I got mine (long gone) in 1973 for $250, with a 50mm Summicron collapsible lens. It was quite old then (I seem to recall that I once looked up my serial number and determined my M3 was made in 1954; same vintage as me).
But inflation since then has been a lot; a random online calculator says my $250 is now worth $1391 (and looking deeper into the ebay search, that bottom guy is an optimist).
Hmmm; what should my normal collection of stuff be? (Current vests aren’t quite perfect, and the most perfect one has annoying problems like the pen pockets aren’t big enough for actual pens.) Thinking of modifying or replacing the vest I’ve been using (it’s 25 years old or so, anyway!).
This is complicated by the fact that I use the vests for both photojournalism projects and video projects.
(This is the brainstorming phase; I’m wondering what I’m missing, but even the White Knight couldn’t carry all this on his horse.)
- ballpoint pen (space pen?)
- color sharpie
- flashlight (good one, but little) (emergency as well as seeing clearly in dark spots)
- notebook (stenographer’s?)
- rocket blower (remove dust from lenses etc.)
- lens tissue or PecPads (never touch a lens with the same thing twice)
- big microfiber cloth (not for lenses, but screens and things)
- lens cleaning fluid (Eclipse? Kodak?)
- lens cap (standard place to put the lens cap from the camera in use)
- body cap (camera should never be left uncapped) (for each mount)
- rear lens cap (spare) (for each mount)
- fresh batteries (camera-specific, AA)
- dead batteries (keep them separate from the fresh!) (but can mix kinds)
- tape (narrow, wide, colors, dark, white) for marking and labeling in addition to holding
- badge / pass / id needed for venue access
- keys (somewhere safer than belt hanger)
- phone (has apps, too)
- lenses (at least fast wide and fast medium telephoto)
- flash (for photojournalism gigs)
- digital sound recorder (for video gigs) (and remote)
- monitor earphones
- lavalier mike
- memory cards (possibly multiple kinds, for still, video, sound)
- polarizing filter (sized for main lenses)
- neutral density filter (sized for main lenses)
- step-d0wn rings (to put filters on smaller lenses)
- mini / clamp tripod, or beanbag, or both
- radio (depends on what the crew is using)
- gloves (warmth, protection)
- gray card (for white balance)
- tape measure (more for studio photos and video than photojournalism)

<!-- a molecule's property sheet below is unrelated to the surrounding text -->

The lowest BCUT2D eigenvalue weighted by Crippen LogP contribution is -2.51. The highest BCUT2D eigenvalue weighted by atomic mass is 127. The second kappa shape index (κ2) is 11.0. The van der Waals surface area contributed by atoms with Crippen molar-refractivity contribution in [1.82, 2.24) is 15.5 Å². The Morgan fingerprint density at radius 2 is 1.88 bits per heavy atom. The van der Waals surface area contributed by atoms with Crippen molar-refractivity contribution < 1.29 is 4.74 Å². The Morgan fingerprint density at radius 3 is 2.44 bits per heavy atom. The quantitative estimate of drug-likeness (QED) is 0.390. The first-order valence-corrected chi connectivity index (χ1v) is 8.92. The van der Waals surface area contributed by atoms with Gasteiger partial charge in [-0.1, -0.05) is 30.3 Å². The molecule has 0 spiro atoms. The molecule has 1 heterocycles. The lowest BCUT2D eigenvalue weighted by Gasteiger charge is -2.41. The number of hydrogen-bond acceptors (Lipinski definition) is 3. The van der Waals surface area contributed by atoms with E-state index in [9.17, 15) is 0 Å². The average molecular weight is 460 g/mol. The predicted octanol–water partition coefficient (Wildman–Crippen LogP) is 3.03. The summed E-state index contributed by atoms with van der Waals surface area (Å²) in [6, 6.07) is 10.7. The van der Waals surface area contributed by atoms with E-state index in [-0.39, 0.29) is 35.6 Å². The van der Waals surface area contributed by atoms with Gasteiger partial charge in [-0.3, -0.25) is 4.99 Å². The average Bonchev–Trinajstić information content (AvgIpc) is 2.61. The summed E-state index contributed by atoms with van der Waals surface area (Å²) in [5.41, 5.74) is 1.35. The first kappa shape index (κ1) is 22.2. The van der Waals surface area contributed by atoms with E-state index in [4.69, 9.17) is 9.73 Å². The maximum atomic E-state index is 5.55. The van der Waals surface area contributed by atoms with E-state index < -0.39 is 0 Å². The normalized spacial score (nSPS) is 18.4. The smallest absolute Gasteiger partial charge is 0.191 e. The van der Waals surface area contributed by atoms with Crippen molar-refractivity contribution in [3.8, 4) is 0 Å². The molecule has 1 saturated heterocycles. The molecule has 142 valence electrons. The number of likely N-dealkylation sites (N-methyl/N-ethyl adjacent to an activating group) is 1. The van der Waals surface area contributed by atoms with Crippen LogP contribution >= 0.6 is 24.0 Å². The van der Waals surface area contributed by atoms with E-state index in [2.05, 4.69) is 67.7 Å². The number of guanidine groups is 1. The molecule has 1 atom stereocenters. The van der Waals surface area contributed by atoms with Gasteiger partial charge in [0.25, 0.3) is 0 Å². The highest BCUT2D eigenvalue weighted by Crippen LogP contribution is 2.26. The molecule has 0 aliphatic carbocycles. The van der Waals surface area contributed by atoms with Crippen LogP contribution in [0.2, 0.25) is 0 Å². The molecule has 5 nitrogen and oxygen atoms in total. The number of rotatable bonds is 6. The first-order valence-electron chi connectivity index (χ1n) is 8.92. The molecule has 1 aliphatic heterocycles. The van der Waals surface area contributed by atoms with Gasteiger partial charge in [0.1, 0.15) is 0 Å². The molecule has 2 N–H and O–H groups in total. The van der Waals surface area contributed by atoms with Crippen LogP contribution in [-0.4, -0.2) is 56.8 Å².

- cable ties, to fasten things (6)
- tools? I haven’t routinely carried tools; what might be useful?
- hex key for tripod tension adjustment
- very small Phillips for batteries in flash triggers
- generic #2 Phillips (stubby)
- generic medium flat-head (stubby)
- knife (don’t leave home without it)
- trauma shears (might replace knife)
- diagonal cutters (or just use the trauma shears)
- lip balm
- ibuprofen, aspirin, etc. Antacid? Decongestant?
- small bandaids (little nicks and cuts, don’t want to bleed on the cameras)
- earplugs (noisy locations; music)
- wet wipes (3)
- pre-moistened lens cloths (for glasses; or lenses if desperate) (3)
- deoxit (contact cleaner cloths) (1)
- additional glasses (dark, for example)
- water bottle
- emergency food (protein bar?) (2)
- mousetrap 🙂
- trash (need designated place, don’t just drop stuff, can’t count on venue)
Clearly some of this stuff could live in the big toolbag that sits at home base, rather than in pockets I have with me at every second.
I may edit this post over time, since I’m still thinking about this.
Piece of my photographic history; my first zoom lens. I used it on Pentax screw mount and Nikon AIS. Ran across the paper manual the other day, and it seems a shame to just throw it out — so I scanned it and then threw it out.
Or at least, I hope they finally get some competition.
Because they have just decided that I should pay $360 a year instead of about $200 every two or three years to use Photoshop. Which is totally out of the question.
Worse, they claim the early response to their subscription model has been highly favorable — when everybody I know absolutely hates the idea, because it means we’ll be paying a huge amount more money.
So; the key features missing from Gimp seem to me to be adjustment layers with layer masks (including 16-bit layers), and plugin integration. I may have to give up photography and work on photo software development for a while, or something.
(There’s also the same problem with Lightroom, and Bibble sold their great product to Corel who have ruined it and I think made it not an option for bulk processing in the future, so I have problems there, too. Well, everything will work for a little while, until I get a new camera, at least.)
I would urge everybody to do everything they can to avoid giving Adobe any more of your money, and to support viable competitors.
I created a page here listing all the cameras I’ve used seriously. I’m sure I’m forgetting some, and I know I’m skipping over a couple. It’s a page rather than a post, and I intend to update it as I keep buying cameras (just a guess).